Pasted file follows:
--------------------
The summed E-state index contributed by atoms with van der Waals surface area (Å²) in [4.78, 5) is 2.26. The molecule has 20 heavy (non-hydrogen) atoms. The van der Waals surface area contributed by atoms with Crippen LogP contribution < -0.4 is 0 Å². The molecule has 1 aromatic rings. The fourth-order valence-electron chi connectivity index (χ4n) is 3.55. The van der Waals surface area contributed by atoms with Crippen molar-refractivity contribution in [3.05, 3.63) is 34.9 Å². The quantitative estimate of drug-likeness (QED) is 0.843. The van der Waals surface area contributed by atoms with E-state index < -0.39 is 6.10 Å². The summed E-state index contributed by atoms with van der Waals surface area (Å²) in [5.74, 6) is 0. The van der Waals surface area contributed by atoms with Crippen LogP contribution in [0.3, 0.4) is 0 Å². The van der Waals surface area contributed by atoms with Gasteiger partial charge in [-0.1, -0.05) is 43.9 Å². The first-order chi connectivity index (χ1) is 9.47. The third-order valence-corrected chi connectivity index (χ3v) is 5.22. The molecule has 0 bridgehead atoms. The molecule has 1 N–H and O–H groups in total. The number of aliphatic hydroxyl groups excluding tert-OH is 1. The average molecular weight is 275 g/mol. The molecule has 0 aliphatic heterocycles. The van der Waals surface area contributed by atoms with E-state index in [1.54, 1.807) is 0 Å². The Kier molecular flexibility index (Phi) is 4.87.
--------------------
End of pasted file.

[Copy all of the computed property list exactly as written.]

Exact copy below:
The summed E-state index contributed by atoms with van der Waals surface area (Å²) in [4.78, 5) is 2.26. The molecule has 20 heavy (non-hydrogen) atoms. The van der Waals surface area contributed by atoms with Crippen LogP contribution < -0.4 is 0 Å². The molecule has 1 aromatic rings. The fourth-order valence-electron chi connectivity index (χ4n) is 3.55. The van der Waals surface area contributed by atoms with Crippen molar-refractivity contribution in [3.05, 3.63) is 34.9 Å². The quantitative estimate of drug-likeness (QED) is 0.843. The van der Waals surface area contributed by atoms with E-state index < -0.39 is 6.10 Å². The summed E-state index contributed by atoms with van der Waals surface area (Å²) in [5.74, 6) is 0. The van der Waals surface area contributed by atoms with Crippen LogP contribution in [0.3, 0.4) is 0 Å². The van der Waals surface area contributed by atoms with Gasteiger partial charge in [-0.1, -0.05) is 43.9 Å². The first-order chi connectivity index (χ1) is 9.47. The third-order valence-corrected chi connectivity index (χ3v) is 5.22. The molecule has 0 bridgehead atoms. The molecule has 1 N–H and O–H groups in total. The number of aliphatic hydroxyl groups excluding tert-OH is 1. The average molecular weight is 275 g/mol. The molecule has 0 aliphatic heterocycles. The van der Waals surface area contributed by atoms with E-state index in [1.54, 1.807) is 0 Å². The Kier molecular flexibility index (Phi) is 4.87.